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Thumbs Up/Down for Tuesday, April 1, 2014

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April 1, 2014

Thumbs up to the MacDowell Music Club's Organ Crawl. This first-time event will be Saturday, April 12, and visit six Janesville churches. The public can learn how a pipe organ creates pitches, tones and volumes, and how an organist pushes and pulls knobs and presses pedal boards on these complex instruments. The club, which promotes music and musical education through scholarships, is offering this educational program free. The crawl starts at 12:30 p.m. at St. Patrick's Catholic Church, 315 Cherry St. Other stops: First Congregational, 54 S. Jackson St., 1:15 p.m.; First Presbyterian, 17 N. Jackson, 2 p.m.; St. Mary's, 313 E. Wall St., 2:45 p.m.; First Lutheran, 612 N. Randall Ave., 3:30 p.m.; and St. John Lutheran, 302 N. Parker Drive, 4:15 p.m. A different organist will explain the machine and answer questions at each stop. Guests can visit one church or all six and learn about each pipe organ and musician's uniqueness. Afterward is an optional dinner at O'Riley and Conway's Irish Pub downtown. For dinner reservations, call Carol Fosshage at 608-756-5856 or Charlotte Hawley at 608-752-9133.

Thumbs up to a tough bond for Phillip Zadurski. The Burlington man faces a bevy of drug-dealing charges—including many second or subsequent offenses—after being stopped Feb. 19 in East Troy. His attorney, Peter Wilson, argued in Walworth County Court that $100,000 cash bond is excessive. It's Wilson's job to argue for his client, but the court was wise to reject a smaller bond. Zadurski apparently didn't learn lessons from previous court appearances. Police say they found him with 186 grams of heroin and other drugs. District Attorney Daniel Necci estimated the heroin's street value at $20,000 and said it could be the county's largest heroin bust in a decade. Given Necci's concerns that Walworth County's heroin problem is an epidemic, courts are right to get tough with traffickers. Wilson requested a speedy trial, and that was set for May 19.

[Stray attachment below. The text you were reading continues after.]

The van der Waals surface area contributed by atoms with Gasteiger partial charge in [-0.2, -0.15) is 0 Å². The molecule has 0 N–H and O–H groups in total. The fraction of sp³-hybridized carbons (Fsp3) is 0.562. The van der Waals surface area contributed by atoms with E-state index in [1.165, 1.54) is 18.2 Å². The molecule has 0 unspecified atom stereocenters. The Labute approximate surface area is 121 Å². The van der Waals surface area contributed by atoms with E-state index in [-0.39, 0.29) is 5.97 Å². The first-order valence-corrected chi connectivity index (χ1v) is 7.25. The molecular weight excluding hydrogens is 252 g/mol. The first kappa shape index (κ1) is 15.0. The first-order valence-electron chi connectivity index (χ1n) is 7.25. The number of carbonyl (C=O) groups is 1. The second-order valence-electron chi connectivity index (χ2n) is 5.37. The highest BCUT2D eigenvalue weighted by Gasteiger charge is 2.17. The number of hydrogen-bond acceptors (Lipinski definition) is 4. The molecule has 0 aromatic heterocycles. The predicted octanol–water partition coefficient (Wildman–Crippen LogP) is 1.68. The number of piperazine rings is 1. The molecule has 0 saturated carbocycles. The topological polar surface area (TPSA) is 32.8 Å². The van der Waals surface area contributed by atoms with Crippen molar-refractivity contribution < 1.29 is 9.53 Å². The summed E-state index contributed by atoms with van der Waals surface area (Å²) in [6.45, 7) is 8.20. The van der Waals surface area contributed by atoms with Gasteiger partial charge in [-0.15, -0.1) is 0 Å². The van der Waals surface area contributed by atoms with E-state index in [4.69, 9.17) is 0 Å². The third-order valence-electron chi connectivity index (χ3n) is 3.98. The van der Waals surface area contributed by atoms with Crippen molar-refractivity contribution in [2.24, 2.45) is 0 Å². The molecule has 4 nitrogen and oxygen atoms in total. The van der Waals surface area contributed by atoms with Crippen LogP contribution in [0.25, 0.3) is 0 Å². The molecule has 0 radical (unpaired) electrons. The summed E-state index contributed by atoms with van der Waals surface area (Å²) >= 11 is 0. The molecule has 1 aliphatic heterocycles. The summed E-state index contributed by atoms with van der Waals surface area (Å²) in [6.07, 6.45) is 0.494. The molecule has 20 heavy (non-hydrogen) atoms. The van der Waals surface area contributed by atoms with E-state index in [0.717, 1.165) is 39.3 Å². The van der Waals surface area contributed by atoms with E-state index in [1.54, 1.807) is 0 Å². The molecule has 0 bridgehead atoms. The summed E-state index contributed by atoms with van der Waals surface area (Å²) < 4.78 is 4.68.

Thumbs down to snowmobiling deaths in Wisconsin. Some snowmobilers are their own worst enemies. The Milwaukee Journal Sentinel's Ashley Luthern reported in a story printed in Wednesday's Gazette that 23 people have died in snowmobile crashes this season. Abundant snow encouraged lots of riders this season, especially up north. However, cold weather froze waters solid, offering safer travel. Last season, unstable ice took a toll, when five snowmobilers drowned. Nine of those who have died this season had blood-alcohol levels ranging from 0.13 to 0.27—all higher than the 0.08 level the state deems intoxicated. The state considers alcohol a factor in six other fatalities. Advocates in Vilas County have worked hard to promote snowmobiling safety in recent years, and fatalities have fallen. Enthusiasts might want to consider what's working in Vilas County and spread it across the state.

Thumbs up to bringing Jack Hanna to Whitewater. If you're trying to raise money to revitalize your downtown, animal expert Jack Hanna is a good attraction. Hanna has made numerous TV appearances, and the nonprofit Downtown Whitewater brought him to town in 2010. He spent time in March hanging with mountain gorillas in Rwanda. He'll bring film of that outing, along with unusual animals, to UW-Whitewater's Hamilton Center on Monday, April 7. To help save rare animals from extinction, he realizes you must touch people's hearts before you can touch their minds. Hanna's last Whitewater event raised money for bike racks and Christmas decorations. This time the money might go to installing more benches or helping renovate historic buildings. Tickets are available at various Whitewater businesses. For more information, call 262-473-2200 or email specialevents@downtownwhitewater.com.



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